On my visit a few years back, we had entered through I.M. Pei’s Pyramid in the Louvre Courtyard. This time we went through the newer Carrousel Entrance, basically a gigantic upscale shopping mall with no less than 14 restaurants. Philippe told us to get lunch, then to meet him in the huge space under the “La Pryamide Inversee,” an inverted pyramid, mimicking Pei’s entrance.


Most would agree that the LOUVRE is enormous, containing “more than 380,000 objects and displays, 35,000 works of art in eight curatorial departments with more than 60,600 square metres (652,000 sq ft) dedicated to the permanent collection.” Basically, the collection contains works done before the Revolution of 1848. Later paintings and sculptures, including those of the Impressionists, were removed to the Musee d’Orsay in 1986 (thank you, God).


What I failed to notice until it was too late were the THREE entrances to the museum within this larger Carrousel Mall – the RICHELIEU, the SULLY, and the DENON. Of course, the place was thronged. Philippe steered his flock to the Denon Entrance (I think) to view the traditional Mona Lisa, Winged Victory, and Venus de Milo trajectory which I had seen before. I told him I would go to another part, the Richelieu entrance, and meet the group back at 3 o’clock.


As I approached the Richelieu entrance, I realized that I had no ticket. Explaining that I was with a Globus tour group didn’t cut it. I returned to the waiting area and purchased a ticket from a kiosk (so what’s another € 10 at this point?) Approaching the ticket taker, he said that what I gave him was not a ticket, but the receipt. Very frustrated at this point, he called over another attendant who checked my receipt against the number on my credit card and bid me enter. Understandable, I guess since anyone could pick up a receipt from the floor without actually paying.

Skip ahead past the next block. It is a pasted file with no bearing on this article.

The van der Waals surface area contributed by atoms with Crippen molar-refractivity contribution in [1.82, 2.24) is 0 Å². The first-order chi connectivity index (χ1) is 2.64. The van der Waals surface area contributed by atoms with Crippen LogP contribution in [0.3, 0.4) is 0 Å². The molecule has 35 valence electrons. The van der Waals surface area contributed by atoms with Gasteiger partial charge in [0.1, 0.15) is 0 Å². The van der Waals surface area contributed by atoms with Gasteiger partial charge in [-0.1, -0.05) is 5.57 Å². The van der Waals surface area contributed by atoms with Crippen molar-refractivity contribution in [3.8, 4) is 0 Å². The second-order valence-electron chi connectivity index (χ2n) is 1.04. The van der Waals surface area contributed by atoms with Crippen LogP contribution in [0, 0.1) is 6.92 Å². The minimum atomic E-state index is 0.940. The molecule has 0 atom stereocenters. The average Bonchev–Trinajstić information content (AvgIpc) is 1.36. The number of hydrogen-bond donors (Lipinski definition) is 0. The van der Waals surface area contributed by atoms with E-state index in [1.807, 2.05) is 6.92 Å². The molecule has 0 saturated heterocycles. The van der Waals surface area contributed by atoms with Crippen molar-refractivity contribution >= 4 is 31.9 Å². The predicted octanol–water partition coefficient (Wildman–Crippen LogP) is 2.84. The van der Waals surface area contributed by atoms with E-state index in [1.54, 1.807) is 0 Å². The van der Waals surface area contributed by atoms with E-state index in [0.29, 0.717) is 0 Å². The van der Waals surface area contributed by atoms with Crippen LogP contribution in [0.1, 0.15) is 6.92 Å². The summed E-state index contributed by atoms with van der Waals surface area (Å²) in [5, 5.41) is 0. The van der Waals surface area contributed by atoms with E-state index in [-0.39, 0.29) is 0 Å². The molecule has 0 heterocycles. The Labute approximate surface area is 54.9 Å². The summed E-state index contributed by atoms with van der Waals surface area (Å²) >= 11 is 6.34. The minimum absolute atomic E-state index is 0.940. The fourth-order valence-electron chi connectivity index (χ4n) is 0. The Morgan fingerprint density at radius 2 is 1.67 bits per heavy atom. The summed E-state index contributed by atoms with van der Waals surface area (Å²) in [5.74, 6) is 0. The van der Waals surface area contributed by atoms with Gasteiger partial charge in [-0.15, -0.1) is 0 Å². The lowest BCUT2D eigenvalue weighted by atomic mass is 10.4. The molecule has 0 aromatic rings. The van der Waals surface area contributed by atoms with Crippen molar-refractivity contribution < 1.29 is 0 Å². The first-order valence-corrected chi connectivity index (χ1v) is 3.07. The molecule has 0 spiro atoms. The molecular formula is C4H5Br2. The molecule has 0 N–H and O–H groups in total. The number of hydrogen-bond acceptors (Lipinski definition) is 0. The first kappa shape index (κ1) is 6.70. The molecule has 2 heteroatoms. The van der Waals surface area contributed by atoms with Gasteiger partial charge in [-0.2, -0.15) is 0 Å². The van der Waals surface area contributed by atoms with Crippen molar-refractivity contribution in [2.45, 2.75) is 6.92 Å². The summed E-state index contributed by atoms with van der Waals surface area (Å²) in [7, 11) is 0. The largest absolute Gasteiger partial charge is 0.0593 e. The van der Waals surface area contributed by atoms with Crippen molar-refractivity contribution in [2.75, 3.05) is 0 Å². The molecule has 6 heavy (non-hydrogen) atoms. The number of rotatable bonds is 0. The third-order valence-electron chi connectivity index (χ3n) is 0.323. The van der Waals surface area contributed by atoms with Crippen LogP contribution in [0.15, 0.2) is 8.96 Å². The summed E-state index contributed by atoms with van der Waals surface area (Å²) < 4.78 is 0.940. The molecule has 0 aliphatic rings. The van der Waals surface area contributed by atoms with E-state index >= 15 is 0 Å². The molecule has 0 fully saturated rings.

I drifted through almost empty rooms with enormous classical paintings and passed through elegant spaces strewn with marble statues in various states of repose. The views from the windows of the Pyramid Entrance below, and the architectural features afforded of the Louvre’s façade were breathtaking, I must admit.


Leaving the Richelieu, I tried to enter the Denon entrance to catch up with my group and view the royal jewels which I had seen before. Of course, the same problem – no ticket. While trying to sort this out again, I spied Philippe helping an older fellow from our tour who had fallen and needed a wheelchair. At this point I decided to stay with my new friends. We returned to our meeting place in the enormous lobby under the inverted pyramid where folks were playfully taking photos of each other “holding up” the pyramid with one finger in Atlas-like poses.